Prince Alwaleed Bin Talal Bin Abdulaziz Alsaud of Saudi Arabia—who donated $20 million to create the Prince Alwaleed Bin Talal Islamic Studies Program at Harvard in 2005—discussed the future of the Middle East at a panel on Wednesday.
For the first time this year, Graduate School of Education Professor Katherine K. Merseth is offering a Gen Ed course "Dilemmas of Equity and Excellence in American K-12 Education" to students at the College.
Journalists and scholars gathered last Friday at the Nieman Foundation to discuss the unique relationship between their respective fields in tackling the issue of illegal immigration—a topic they agreed was generally misunderstood by the public
A panel of education experts and terrorism scholars cautioned Wednesday against teaching the events of Sept. 11, 2001 simply as an attack against America, suggesting that teaching the history of 9/11 offers a powerful opportunity to encourage empathy in students.
Nearly 30 years later, Podolny has come full circle, leaving behind a two-decade career in academia—and a deanship at the Yale School of Management—to head Apple University, the company’s internal training program.
In 1985, a Harvard informant came forward to The Crimson and hand-delivered a package of documents that had never before been made available to the public. The package contained extensive information about the Central Intelligence Agency’s dealings with Nadav Safran, then-director of Harvard’s Center for Middle Eastern Studies.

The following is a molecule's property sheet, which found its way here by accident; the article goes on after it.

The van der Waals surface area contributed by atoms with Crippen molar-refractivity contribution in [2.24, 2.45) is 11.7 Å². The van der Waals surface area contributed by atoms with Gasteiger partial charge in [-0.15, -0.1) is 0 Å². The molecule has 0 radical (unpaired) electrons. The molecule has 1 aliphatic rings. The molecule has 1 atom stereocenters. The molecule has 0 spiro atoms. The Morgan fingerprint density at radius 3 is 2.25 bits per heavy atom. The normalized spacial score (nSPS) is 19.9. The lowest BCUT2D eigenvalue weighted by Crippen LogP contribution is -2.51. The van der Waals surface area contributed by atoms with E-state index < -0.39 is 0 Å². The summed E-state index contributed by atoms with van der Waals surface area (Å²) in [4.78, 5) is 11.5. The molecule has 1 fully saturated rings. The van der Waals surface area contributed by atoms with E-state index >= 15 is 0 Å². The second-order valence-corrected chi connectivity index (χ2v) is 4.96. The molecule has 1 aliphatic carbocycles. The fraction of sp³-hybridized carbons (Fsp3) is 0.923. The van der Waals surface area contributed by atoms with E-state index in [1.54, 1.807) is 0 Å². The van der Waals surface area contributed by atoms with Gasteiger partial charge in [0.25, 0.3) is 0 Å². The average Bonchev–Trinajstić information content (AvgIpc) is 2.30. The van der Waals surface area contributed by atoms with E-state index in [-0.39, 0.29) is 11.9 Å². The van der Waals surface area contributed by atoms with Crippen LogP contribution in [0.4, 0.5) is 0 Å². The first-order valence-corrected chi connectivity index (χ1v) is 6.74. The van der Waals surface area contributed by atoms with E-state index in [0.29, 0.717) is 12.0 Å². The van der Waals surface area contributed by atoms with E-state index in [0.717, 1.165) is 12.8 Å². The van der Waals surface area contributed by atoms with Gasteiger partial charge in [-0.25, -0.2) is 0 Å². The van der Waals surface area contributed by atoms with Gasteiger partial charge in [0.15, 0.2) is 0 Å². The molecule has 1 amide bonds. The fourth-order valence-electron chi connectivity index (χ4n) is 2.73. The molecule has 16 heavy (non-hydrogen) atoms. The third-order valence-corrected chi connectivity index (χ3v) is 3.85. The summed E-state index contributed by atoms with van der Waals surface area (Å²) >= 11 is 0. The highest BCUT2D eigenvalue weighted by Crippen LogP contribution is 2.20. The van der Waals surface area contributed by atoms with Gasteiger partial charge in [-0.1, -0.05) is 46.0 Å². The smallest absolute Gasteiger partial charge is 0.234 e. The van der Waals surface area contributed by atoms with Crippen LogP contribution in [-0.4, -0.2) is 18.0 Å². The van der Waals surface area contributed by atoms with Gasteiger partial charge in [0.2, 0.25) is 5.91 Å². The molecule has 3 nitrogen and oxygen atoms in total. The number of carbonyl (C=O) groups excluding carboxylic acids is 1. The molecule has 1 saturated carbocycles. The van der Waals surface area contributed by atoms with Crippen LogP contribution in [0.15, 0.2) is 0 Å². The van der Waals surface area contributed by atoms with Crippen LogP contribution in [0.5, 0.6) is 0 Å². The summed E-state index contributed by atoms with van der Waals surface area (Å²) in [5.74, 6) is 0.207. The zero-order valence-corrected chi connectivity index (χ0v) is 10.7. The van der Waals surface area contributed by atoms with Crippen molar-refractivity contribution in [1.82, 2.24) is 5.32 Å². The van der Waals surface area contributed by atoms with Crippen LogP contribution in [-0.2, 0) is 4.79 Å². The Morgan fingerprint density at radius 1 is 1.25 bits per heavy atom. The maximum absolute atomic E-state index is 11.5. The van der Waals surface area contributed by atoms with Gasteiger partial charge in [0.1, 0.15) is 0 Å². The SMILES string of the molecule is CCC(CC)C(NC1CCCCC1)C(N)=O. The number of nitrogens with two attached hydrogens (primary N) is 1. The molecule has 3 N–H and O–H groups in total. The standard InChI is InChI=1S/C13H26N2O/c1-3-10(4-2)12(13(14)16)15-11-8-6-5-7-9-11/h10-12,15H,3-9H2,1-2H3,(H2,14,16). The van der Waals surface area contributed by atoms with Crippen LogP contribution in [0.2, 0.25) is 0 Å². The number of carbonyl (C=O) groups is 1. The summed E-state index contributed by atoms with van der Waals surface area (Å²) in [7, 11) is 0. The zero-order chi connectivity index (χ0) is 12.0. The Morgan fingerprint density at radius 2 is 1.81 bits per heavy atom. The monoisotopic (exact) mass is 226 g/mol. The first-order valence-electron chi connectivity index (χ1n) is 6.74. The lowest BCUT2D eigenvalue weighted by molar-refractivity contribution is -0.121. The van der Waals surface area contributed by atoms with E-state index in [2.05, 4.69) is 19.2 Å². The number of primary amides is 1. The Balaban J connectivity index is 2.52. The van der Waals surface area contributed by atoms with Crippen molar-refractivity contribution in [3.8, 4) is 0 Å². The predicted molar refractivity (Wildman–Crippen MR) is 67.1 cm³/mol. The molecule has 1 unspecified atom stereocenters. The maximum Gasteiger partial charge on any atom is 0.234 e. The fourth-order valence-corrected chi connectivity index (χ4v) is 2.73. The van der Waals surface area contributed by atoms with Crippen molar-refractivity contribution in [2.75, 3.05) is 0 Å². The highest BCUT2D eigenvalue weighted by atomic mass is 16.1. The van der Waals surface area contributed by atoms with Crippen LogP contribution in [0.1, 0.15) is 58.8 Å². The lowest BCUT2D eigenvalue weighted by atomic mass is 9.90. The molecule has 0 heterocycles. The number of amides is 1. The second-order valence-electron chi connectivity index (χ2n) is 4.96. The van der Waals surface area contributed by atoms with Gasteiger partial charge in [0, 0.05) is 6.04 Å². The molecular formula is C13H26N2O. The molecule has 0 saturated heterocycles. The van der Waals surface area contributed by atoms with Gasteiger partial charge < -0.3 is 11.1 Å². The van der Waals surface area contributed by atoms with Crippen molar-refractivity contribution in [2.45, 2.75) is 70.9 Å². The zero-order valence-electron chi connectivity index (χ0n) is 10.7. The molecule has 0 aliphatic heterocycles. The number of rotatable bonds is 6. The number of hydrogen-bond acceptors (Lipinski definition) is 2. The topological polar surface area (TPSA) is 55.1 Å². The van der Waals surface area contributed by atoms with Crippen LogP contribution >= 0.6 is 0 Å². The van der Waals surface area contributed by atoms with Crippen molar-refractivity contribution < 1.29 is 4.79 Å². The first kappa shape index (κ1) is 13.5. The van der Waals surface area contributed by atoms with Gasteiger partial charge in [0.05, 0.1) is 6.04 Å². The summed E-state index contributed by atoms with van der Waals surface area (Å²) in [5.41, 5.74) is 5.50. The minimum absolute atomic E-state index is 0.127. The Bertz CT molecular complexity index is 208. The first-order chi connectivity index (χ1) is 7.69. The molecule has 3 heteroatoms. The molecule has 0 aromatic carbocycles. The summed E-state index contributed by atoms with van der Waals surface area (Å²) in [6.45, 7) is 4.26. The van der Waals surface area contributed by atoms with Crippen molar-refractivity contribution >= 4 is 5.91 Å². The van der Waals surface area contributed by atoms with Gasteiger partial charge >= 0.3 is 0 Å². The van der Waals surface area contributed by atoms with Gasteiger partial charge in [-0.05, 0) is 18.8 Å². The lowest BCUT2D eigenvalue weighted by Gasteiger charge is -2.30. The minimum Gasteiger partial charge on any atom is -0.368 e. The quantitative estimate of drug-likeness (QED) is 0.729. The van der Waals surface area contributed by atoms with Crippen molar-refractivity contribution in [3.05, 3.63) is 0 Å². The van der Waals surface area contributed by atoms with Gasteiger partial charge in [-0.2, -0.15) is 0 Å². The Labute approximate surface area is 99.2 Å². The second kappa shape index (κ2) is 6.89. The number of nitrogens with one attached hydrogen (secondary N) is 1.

Children’s rights activist Marian Wright Edelman, founder of the Children’s Defense Fund, spoke yesterday at the Graduate School of Education about the difficulties in her personal attempts to improve conditions for children in America.
When Kim Smith—the CEO of Bellwether Educational Partners, an education non-profit—took charge after her fellow Girl Scouts’ canoe tipped over during a trip in her childhood, she says she didn’t receive the gratitude she expected. Instead, her friends told her, “You’re so bossy!”
Smith, along with Deborah M. Jewell-Sherman, a senior lecturer at the Harvard Graduate School of Education, and Nannerl O. Keohane, a professor at Princeton University, invoked stories from childhood during an Ed School panel on Wednesday titled “Does Gender Matter in Education Leadership?”
When Harvard sophomore Jane was in kindergarten, she could not communicate with her teacher or classmates. As an American citizen growing up with parents who were undocumented immigrants from Mexico, Jane—whose name has been changed to protect her identity—had to learn the English language on her own.